Liked by 1 person

      1. If someone reads my comment and gives me a million dollars, I’ll split it with you.

        I do understand wanting to experience new things. I go back and forth from exploring new ground in all of my endeavors to staying in my comfort zone (and sometimes getting stuck in a groove).

        One thing I thought of later: when I was in college and a fresh grad, I had very little spending money, yet I read a lot. Yes, there are libraries, but I didn’t spend much time in them. So with limited funds and an unlimited reading apatite….

        Liked by 1 person

        1. Ah! You described my current life perfectly: recent grad, little money, not big on libraries, but I have found that I can buy used books for 1/2-1/4 the price of regular books. It has allowed me to stock up some and now with a job, I have less reading time. So, I don’t burn through them quite as quickly. (Though, my new job has forced me to get into audiobooks since I’m allowed to listen to them at work.)

          Liked by 1 person

  9. I can’t imagine life WITHOUT re-reading certain books. It’s like visiting a good friend; comfortable, warm, familiar and there’s sometimes scones with jam and cream. As you suggested, like with movies, when I go back and reread I pick up certain things I missed the first time around. In fact, it’s on the second (third or fourth) reading that I usually get what the author was trying to say; the underlying messages. Also, if I have a major crush on one of the characters, it’s nice to go back and revisit him πŸ™‚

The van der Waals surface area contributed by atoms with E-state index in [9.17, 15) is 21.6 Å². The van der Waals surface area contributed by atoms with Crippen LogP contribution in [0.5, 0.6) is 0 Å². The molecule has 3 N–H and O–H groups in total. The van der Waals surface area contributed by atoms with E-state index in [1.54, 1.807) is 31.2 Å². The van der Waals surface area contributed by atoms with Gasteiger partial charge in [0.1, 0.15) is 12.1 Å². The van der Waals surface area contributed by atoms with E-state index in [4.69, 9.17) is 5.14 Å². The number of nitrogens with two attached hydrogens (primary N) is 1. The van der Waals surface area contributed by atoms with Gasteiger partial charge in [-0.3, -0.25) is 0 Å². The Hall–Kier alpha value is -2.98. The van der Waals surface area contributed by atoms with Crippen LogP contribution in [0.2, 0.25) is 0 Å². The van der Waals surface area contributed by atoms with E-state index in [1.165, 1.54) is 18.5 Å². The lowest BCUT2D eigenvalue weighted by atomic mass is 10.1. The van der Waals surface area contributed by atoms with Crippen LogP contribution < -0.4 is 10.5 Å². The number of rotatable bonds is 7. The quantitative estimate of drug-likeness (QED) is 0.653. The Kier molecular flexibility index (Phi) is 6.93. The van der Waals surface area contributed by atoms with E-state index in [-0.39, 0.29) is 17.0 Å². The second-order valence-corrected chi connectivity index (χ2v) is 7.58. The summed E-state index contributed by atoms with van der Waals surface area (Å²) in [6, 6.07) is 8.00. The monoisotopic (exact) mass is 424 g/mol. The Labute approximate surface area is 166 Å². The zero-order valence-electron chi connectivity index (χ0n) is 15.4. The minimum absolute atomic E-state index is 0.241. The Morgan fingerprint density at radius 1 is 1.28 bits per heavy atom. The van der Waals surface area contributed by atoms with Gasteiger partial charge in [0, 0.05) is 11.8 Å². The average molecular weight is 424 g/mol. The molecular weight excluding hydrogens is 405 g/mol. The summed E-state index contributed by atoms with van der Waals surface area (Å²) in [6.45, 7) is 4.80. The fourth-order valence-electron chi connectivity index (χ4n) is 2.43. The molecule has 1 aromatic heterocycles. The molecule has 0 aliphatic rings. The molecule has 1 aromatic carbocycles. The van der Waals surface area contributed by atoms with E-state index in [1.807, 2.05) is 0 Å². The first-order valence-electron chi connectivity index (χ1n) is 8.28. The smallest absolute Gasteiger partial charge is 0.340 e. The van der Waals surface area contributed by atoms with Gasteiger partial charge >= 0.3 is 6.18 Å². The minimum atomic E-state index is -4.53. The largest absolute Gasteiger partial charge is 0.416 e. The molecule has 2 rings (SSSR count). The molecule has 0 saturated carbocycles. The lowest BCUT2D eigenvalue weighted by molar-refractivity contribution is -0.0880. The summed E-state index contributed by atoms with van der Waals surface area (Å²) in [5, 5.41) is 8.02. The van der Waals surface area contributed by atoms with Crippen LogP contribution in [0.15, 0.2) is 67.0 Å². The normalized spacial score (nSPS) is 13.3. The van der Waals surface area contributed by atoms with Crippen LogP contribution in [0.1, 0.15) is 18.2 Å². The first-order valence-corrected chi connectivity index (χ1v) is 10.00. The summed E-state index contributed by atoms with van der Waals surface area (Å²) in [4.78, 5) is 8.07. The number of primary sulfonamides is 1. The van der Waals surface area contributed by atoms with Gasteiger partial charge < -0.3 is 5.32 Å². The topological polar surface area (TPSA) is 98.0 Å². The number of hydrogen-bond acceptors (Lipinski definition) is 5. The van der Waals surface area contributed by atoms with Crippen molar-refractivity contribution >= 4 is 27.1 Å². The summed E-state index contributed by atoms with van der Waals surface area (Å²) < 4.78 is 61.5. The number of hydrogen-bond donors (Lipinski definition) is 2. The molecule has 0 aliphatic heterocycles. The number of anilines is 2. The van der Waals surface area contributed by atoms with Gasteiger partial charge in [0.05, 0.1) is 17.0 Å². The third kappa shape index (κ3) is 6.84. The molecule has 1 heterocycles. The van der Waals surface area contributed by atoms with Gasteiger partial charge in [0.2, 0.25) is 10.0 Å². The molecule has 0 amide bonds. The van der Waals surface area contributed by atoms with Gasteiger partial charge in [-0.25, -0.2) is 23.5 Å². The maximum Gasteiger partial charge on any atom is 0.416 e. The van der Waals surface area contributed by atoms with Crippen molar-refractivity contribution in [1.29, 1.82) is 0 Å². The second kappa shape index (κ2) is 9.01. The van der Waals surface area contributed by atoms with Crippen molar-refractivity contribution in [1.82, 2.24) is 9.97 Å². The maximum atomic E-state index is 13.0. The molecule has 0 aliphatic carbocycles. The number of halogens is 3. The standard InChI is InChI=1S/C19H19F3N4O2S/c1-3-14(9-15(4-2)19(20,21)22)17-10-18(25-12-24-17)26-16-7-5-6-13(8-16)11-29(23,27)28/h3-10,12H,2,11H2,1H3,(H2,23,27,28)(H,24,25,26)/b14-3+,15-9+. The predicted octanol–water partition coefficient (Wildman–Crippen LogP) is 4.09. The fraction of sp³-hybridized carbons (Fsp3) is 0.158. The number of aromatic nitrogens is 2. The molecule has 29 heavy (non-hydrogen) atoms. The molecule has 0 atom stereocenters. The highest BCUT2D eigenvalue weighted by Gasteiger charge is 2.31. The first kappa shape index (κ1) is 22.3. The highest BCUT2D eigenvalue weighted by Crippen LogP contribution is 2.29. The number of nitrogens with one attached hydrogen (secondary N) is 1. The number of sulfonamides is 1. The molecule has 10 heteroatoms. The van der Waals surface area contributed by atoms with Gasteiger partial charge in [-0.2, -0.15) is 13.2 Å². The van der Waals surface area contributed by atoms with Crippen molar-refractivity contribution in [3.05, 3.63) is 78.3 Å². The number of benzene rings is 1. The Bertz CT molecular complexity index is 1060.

Liked by 4 people

    1. Hahaha! A crush. :p To be fair, I don’t usually get crushes on characters. They always seem to have some flaw that bothers me too much to ever be attracted to them, but I can understand how that would be a reason to go back and re-read.

      I guess, I’m not sure if it’s worth the time to find the details. :/ I mean, I get this feeling like I would feel so guilty about the time being used to re-read that I’d just end up blazing through the book and not actually catch any of the details, you know??

      P.s. Where are these scones and why have you not shared any of them? Are they only for re-readers? πŸ˜₯

      Liked by 1 person

      1. Give me a broody bad boy (usually with a penchant for killing) and I’m in love. He can be flawed up the wazoo but I’ll love him 😏
        Yes, scones are for re-readers only. You want a scone, you earn it missy!

        Liked by 1 person

  10. I’m with you. I don’t consider myself a fast reader so I don’t want to waste time rereading when I can read something new. The only time that I would consider rereading is if I didn’t have anything new but…..I always do lol

    Liked by 1 person

  11. Rereading books is so hard! Like you said, when there are hundreds of books sitting on your TBR that you’ve yet to get to, it’s hard to step back and read something you’ve already experienced. I’ve recently started rereading favourites and it’s been a great experience! Going back into a story knowing what’s going to happen allows you to focus on the details you may have forgotten or missed because you didn’t have the whole picture. Not to mention it’s like visiting an old friend. But it’s still hard to reread lol

    Liked by 1 person

    1. πŸ™‚ I’ve heard the same reasoning from a lot of re-readers: the details. It’s all about the details and that’s true (not that I re-read), but the details are often what we look for in songs when we re-listen and shows/movies when we re-watch. We know the main points, but there are all the subtleties that we miss because we’re focused so much on the main plot. I wish I could re-read, but… I don’t think I’ll ever be able to persuade myself to use that time for something I’ve already experienced.

      Now, if I read faster…. :p

      Liked by 1 person

          1. Sorry! Spencer Ried from the show Criminal Minds. He has a photographic memory and can read an entire page just by looking at it and it’s immediately committed to memory πŸ™‚ i would read 10 books a day if I was like that!! Lol

            Liked by 1 person